“It’s easy to say, ‘We’re going to take advantage of every opportunity presented to us.’ But frankly, you have a company that has seemed to not have much faith in online gaming, and it’s hard to appreciate how that lack of faith is going to impact that combined company,” Grove said.
Still, the company is poised to be a “major force in regulated sports betting.”
“For a company historically operating in smaller markets and now taking on new locations and the Caesars global brand as well as partnerships with the NFL and other significant alliances, this opens up a new presence for them in the gaming industry,” she said.
Both boards of directors have approved the deal, which now must be approved by shareholders of the two companies and by various regulatory bodies across the nation, including the Nevada Gaming Commission. The state Gaming Control Board, which will review the deal, has no timetable yet when the transaction would be placed on its calendar.
Because the merger would create an industry behemoth, there are “a lot of considerations that need to be looked at” for the deal to close, said former state Gaming Control Board Chairwoman Becky Harris.
Any antitrust issues would have to be signed off on at the federal level before the state could give the deal a green light, she said.
The Gaming Commission would scrutinize possible antitrust issues as well.
“The state has an interest in making sure that a monopoly is not unwittingly created,” Harris said, adding that a monopoly would have an outsized impact on other things like hotel room rates, entertainment and gaming.
Expanded international opportunities may be limited.
Caesars operates one property in South Africa and eight properties in England. It manages three properties in Egypt and one property in Canada, and soon it will manage a property in Dubai.
Caesars had been expected to vie for concessions to build two or three integrated resorts in Japan, in tight competition with other Las Vegas-based companies.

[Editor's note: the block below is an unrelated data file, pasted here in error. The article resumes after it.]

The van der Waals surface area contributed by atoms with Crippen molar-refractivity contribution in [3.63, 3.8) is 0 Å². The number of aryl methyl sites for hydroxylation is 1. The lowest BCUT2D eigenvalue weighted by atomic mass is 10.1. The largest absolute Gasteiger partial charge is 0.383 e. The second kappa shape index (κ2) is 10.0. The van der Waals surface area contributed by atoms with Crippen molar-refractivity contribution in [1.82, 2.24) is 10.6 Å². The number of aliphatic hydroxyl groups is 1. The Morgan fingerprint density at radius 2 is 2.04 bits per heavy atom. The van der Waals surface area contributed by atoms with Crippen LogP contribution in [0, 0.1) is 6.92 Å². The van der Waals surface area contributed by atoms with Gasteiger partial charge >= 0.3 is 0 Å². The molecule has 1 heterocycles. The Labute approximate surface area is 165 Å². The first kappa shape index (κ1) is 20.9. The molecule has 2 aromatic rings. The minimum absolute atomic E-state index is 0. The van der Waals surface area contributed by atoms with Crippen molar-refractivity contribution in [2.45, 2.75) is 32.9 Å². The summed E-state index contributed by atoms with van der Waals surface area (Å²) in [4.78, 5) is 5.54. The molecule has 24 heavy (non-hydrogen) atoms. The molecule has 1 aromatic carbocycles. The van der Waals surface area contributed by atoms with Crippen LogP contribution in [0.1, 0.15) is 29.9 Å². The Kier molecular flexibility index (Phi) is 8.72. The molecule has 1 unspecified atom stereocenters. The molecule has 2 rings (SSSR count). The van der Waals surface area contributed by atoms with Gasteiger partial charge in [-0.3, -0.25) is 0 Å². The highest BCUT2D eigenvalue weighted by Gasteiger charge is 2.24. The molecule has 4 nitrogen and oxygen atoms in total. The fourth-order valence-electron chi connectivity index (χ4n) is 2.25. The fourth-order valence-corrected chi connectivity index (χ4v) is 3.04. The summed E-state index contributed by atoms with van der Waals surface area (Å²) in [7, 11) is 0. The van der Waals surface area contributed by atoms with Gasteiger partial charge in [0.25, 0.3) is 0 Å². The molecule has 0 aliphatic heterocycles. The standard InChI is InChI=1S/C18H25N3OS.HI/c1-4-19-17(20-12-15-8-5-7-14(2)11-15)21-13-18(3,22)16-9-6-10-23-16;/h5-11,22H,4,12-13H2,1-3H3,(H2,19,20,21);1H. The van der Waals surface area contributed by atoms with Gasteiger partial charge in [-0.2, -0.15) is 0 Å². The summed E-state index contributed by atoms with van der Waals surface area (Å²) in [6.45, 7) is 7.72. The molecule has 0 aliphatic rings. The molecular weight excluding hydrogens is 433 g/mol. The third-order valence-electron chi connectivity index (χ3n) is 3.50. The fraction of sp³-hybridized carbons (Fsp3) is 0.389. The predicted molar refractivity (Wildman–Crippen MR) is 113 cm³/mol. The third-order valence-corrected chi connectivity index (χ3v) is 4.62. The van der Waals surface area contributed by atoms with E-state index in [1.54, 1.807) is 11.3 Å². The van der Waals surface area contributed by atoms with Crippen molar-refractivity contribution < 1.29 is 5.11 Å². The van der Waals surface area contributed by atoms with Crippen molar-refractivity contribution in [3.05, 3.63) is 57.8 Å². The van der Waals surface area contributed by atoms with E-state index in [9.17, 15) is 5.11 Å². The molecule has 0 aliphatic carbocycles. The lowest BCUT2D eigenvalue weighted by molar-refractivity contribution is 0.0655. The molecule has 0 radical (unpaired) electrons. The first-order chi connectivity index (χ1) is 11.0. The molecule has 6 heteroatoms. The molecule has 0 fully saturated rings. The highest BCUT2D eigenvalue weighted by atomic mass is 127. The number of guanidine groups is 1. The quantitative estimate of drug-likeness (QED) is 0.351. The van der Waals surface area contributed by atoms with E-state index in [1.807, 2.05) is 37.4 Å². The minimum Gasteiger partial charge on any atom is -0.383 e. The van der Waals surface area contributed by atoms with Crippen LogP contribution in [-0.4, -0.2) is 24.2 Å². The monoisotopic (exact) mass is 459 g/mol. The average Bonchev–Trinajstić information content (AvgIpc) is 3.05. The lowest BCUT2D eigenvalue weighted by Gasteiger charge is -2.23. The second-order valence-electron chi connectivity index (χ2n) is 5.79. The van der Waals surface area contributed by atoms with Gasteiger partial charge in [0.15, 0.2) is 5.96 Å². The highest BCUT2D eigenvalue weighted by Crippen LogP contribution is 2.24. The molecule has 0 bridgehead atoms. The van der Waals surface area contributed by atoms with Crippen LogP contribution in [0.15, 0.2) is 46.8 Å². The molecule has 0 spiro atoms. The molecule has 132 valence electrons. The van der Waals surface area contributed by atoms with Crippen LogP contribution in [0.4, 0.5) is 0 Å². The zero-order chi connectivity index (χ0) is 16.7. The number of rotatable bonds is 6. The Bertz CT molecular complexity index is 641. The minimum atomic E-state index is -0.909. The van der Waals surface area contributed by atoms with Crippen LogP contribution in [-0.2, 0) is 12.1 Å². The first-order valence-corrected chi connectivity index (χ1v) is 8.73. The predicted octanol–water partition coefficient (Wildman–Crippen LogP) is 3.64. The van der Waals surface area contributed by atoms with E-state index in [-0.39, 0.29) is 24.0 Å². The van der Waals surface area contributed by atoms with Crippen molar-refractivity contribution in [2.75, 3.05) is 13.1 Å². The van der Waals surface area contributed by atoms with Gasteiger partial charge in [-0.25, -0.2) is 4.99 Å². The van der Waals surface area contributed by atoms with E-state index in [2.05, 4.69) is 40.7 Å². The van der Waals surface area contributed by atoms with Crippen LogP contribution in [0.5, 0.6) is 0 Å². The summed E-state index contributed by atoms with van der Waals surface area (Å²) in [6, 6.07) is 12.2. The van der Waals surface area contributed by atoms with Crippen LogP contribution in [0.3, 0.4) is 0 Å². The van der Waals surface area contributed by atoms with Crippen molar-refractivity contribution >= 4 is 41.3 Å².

But on Monday, Reeg suggested that the merger could spell the end of Caesars’ bid to enter the Japanese market.
“The opportunity internationally is going to have to be, frankly, stupendous for us to be running in that direction. But no firm decisions have been made at this point,” he said.
Grove said it would make sense for the company to keep its focus on its “heart and soul,” which is the U.S. market, and not be distracted from that unless there is a tremendous opportunity with a clear path of success.
Japan is a “hotly contested market with a lot of very credible players,” he said.
Japanese governmental authorities have yet to conclude the process to bid for licensing.
The deal is a result of Carl Icahn’s prowess.
In February, the billionaire hedge fund activist confirmed that he had built up a nearly 10 percent stake in Caesars Entertainment Corp. In SEC documents, Icahn stated at the time that he was seeking board representation and encouraged the company to be sold.
By March, SEC documents show, he had increased his stake to 17.75 percent, becoming the largest shareholder.
Icahn negotiated with the company to appoint Icahn Enterprises CEO Keith Cozza, Icahn Enterprises board member James Nelson and Icahn Capital fund manager Courtney Mather to the 12-member board of directors, and he had considerable influence in selecting Tony Rodio as Caesars’ new CEO.
Icahn said Monday in a statement, “This merger is the quintessential example of how an activist shareholder, working collaboratively with the board, can greatly enhance value for all stockholders. … As a combined company, Caesars and Eldorado will be America’s pre-eminent gaming company. It is rare that you see a merger where, because of the great synergies, ‘one plus one equals five.’ I look forward to seeing our investment prosper.”
Shares of Caesars closed up 15.51 percent, or $1.45, Monday to $11.44. Shares of Eldorado Resorts closed down 10.64 percent, or $5.45, to $45.77.
A previous version of this incorrectly reported the number of states in which the merged company would have casino-resorts and gaming facilities.